Dwyane Wade's only on-court contribution of the night was grabbing a microphone for LeBron James' postgame interview. Chris Bosh was twice regaled by "Happy Birthday" singing from fans. Juwan Howard got his first minutes of the season.
Sunday was about fun for the Miami Heat.
A much bigger test — a four-game trip that could bring them to the cusp of catching the 1971-72 Los Angeles Lakers — starts on Monday.
James finished with 32 points on 11 for 14 shooting, 10 assists and eight rebounds, Bosh scored 15 points and the Heat won their 26th straight game, topping the Charlotte Bobcats 109-77 on Sunday night.
The chance for No. 27 comes Monday against Orlando, a team that has taken the Heat to the limit twice already this season.
"It's an opportunity just to treat it as a business trip," Heat coach Erik Spoelstra said. "That's what we talked about. This is a business trip. Let's take care of (Monday) night. It's not about the story line. It's not about anything else."
Norris Cole scored 15 points and Ray Allen added 14 for the Heat, who played without Wade, held from the lineup because of right knee soreness the team believes is minor. And after yet another slow start, Miami is now seven victories shy of matching those Lakers of Jerry West, Wilt Chamberlain, Gail Goodrich — and a reserve named Pat Riley — for the NBA record.
After facing the Magic, Miami will visit Chicago, New Orleans and San Antonio.
"We have to continue to play well on the road," said Bosh, who turned 29 Sunday. "We have some huge challenges ahead of us. A lot of places where you can't just come in and mosey in and think you're going to win the game."
That being said, the Heat have done their share of moseying lately, Sunday being yet another example.
For the fourth straight game, Miami got into a double-digit deficit. Charlotte led by 11 in the early going and was within five in the third quarter, but two huge spurts by the Heat were more than enough to put the game away.
Miami used a 31-6 run in the first half to erase the deficit, and a 26-5 blitz in the second half finished the job.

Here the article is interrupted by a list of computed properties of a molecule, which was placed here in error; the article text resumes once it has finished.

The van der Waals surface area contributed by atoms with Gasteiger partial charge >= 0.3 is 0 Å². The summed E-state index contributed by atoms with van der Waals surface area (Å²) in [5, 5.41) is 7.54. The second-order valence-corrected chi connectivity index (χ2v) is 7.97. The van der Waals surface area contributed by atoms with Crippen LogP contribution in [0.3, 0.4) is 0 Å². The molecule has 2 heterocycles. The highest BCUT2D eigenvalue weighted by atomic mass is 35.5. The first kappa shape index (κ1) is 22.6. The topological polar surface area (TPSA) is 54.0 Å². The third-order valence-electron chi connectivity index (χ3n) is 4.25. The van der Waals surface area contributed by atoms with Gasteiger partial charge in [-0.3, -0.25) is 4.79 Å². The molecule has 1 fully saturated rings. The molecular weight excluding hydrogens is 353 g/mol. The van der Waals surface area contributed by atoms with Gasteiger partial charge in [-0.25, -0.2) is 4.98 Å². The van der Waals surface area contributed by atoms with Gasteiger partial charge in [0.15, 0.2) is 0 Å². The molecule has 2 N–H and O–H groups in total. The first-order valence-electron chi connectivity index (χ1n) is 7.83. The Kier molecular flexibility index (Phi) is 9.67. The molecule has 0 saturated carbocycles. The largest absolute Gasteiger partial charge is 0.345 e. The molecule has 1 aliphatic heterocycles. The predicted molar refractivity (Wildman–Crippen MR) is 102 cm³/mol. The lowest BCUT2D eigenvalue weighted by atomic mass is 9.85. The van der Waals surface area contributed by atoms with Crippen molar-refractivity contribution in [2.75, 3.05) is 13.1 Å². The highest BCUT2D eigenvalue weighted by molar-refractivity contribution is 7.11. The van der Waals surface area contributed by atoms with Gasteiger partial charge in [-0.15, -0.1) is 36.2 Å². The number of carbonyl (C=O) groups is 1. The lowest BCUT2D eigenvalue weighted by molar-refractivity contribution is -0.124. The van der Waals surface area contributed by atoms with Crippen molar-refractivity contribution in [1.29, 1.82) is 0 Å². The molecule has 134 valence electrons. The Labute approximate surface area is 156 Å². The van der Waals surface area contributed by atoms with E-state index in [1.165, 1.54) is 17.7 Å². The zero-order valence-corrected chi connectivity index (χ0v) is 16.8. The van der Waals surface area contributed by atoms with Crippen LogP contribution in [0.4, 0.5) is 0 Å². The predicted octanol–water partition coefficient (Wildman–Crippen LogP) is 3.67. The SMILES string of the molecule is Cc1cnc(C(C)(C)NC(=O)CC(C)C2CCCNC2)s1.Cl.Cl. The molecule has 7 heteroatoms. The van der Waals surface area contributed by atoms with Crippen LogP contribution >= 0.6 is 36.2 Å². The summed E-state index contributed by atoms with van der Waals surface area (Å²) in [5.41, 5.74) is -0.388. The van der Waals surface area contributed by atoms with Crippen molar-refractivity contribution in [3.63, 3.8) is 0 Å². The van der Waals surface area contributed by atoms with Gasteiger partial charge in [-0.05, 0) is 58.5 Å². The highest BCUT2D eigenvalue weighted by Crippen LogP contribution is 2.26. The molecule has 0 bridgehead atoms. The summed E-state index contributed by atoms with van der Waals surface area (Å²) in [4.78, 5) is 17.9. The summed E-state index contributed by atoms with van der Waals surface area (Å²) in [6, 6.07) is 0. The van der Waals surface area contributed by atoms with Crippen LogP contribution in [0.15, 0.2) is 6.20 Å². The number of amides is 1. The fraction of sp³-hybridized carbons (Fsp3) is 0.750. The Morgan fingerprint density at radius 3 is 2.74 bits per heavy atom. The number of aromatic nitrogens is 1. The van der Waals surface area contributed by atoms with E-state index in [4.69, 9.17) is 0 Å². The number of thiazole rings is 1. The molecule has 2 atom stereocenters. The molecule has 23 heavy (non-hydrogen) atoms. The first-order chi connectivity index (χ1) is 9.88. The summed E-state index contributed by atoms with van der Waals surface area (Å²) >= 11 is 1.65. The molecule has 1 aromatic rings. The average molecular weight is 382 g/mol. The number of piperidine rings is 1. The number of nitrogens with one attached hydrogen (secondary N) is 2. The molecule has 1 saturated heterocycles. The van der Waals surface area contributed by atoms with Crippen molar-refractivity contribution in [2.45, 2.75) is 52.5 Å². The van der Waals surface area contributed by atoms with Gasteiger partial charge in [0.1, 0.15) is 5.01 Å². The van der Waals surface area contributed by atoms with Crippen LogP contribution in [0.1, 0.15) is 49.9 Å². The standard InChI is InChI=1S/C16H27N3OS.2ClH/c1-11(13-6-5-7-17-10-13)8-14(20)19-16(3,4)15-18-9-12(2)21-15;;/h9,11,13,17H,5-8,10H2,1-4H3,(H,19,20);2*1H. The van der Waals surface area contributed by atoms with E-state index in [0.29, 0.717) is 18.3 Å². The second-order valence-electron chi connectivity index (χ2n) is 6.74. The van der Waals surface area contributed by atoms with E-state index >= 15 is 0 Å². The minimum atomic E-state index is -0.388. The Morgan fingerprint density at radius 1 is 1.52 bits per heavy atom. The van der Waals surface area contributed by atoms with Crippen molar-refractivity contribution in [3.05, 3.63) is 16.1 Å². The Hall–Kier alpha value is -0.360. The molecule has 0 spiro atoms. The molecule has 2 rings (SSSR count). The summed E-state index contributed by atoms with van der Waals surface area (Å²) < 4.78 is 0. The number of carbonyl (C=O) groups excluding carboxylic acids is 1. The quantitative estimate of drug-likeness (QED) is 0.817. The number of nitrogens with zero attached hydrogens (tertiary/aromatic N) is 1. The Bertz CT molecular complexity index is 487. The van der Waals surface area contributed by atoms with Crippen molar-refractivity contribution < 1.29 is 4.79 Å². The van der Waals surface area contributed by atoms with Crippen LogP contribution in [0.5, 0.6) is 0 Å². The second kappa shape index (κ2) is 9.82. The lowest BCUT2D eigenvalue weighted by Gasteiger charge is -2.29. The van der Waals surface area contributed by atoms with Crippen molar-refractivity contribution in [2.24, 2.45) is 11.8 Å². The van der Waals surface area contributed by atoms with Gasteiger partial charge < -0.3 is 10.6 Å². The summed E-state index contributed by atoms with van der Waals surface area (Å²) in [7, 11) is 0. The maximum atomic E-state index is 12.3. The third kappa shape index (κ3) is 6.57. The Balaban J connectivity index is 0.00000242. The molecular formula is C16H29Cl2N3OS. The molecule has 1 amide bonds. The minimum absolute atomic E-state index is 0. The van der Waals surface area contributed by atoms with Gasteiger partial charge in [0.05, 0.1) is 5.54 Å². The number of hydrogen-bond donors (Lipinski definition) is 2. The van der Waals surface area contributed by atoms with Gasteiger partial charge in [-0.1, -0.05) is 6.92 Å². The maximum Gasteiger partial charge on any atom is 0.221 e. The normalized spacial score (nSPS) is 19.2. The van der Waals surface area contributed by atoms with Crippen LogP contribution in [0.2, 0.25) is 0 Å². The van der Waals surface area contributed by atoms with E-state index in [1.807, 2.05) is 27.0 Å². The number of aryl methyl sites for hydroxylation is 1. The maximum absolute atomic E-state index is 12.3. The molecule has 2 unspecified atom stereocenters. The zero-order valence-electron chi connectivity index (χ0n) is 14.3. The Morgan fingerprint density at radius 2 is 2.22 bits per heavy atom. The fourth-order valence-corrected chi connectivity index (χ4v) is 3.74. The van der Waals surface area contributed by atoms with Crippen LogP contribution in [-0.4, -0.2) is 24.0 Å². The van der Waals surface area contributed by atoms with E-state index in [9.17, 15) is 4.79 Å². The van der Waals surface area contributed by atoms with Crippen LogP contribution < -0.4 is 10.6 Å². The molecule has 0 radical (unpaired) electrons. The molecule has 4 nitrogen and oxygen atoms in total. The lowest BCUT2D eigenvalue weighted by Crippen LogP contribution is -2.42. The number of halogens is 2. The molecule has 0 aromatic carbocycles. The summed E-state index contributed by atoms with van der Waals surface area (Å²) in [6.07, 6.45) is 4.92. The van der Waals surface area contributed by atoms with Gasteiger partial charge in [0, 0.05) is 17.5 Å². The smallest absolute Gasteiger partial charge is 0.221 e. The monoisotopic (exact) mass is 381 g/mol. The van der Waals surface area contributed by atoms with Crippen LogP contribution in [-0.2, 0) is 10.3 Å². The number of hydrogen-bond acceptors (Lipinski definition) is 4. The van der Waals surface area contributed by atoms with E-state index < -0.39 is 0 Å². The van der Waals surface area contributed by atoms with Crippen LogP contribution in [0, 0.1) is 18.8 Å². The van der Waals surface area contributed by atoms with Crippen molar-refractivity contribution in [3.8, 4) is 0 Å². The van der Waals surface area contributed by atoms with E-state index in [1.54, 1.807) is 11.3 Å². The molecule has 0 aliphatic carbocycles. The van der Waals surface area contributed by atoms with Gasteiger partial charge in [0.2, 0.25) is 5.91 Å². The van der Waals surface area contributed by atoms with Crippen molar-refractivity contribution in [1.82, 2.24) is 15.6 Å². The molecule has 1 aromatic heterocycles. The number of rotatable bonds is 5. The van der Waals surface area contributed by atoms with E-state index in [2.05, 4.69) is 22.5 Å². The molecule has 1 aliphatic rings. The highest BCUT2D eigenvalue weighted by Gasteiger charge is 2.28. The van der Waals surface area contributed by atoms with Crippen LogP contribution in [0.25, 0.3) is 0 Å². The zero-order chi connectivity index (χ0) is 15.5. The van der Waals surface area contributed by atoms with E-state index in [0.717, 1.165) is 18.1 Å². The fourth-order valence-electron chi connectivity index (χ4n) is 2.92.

Kemba Walker led Charlotte with 20 points, and Gerald Henderson had 18. Charlotte finished the night 5 for 25 from 3-point range, while the Heat was 13 for 30 beyond the arc.
"We ran into some dry spells and we settled for way too many 3's," Bobcats coach Mike Dunlap said. "At the end of the game we had 25 and that's not who we are."
According to STATS, Miami became the seventh team in the last decade to trail a game by double figures and win by at least 32 points.
James departed with about 8 minutes left, after perhaps the highlight of the night. Chris Andersen blocked a layup try by Walker, doing so with such force that the ball caromed right back into play and basically started a Miami fast break on its own. James capped the sequence with a spectacular dunk, his final points of the night.
Some of the world's best athletes, all seated courtside, didn't hold back their approval.
Tennis star Novak Djokovic clapped and smiled. Golf's Rory McIlroy — who could lose his No. 1 ranking if Tiger Woods holds on and wins at Bay Hill on Monday — turned toward Heat owner Micky Arison and grinned. World heavyweight boxing champ Wladimir Klitschko's facial expression was one of disbelief.
"I think it's very humbling that you can have some of the greats from other sports come to see your team play, come to see you play," James said. "You try to leave an impression on them, as a team and as an individual, absolutely. So it was great to have them in the building, for sure."
The Bobcats and Heat played three times during 2012, and Charlotte never led for a single second in any of those contests. The Bobcats did lead by five when the teams played in Miami this past Feb. 4, but hadn't held a double-digit lead over the Heat since December 2011.
That is, until Sunday.
Just like Boston, Cleveland and Detroit did before them in the past week, the Bobcats were able to get the early jump on Miami. Charlotte hit eight of its first 14 shots, grabbed a speedy 19-8 lead and had Spoelstra calling a quick timeout.
"That's kind of been their M.O. lately, they've gotten off to slow starts," Henderson said. "We wanted to come out and jump on them just like the other teams have. Once they got settled in, starting making plays, they got back into the game and we also when on a long drought where we couldn't score the ball."
Whatever Spoelstra said in that huddle seemed to be effective.
Miami closed the first quarter on a 15-0 run, taking the lead back on a 60-foot alley-oop from Cole to James, who pointed to the rim and then found a way to catch the long pass from the second-year guard. By the time the Heat's burst was over, an 11-point deficit turned into a 39-25 lead — making it a 31-6 swing for Miami, which forced the Bobcats into missing 20 of 22 shots during that stretch.
The outcome was never really in doubt again.
"We've been having slow starts," James said. "But it's not how we start. It's how we finish."
NOTES: Play was briefly delayed in the third quarter because of some power-outage issues involving the scoreboard and game clock. ... The Bobcats needed a police escort to get to the arena from their hotel, since that particular section of downtown Miami also had a large crowd of people clogging streets for an outdoor electronic music festival. ... Heat F Juwan Howard was in uniform, his first time on an active roster since Game 5 of last season's NBA Finals, and played the final three-plus minutes for the debut appearance of his 19th season. He made his only shot.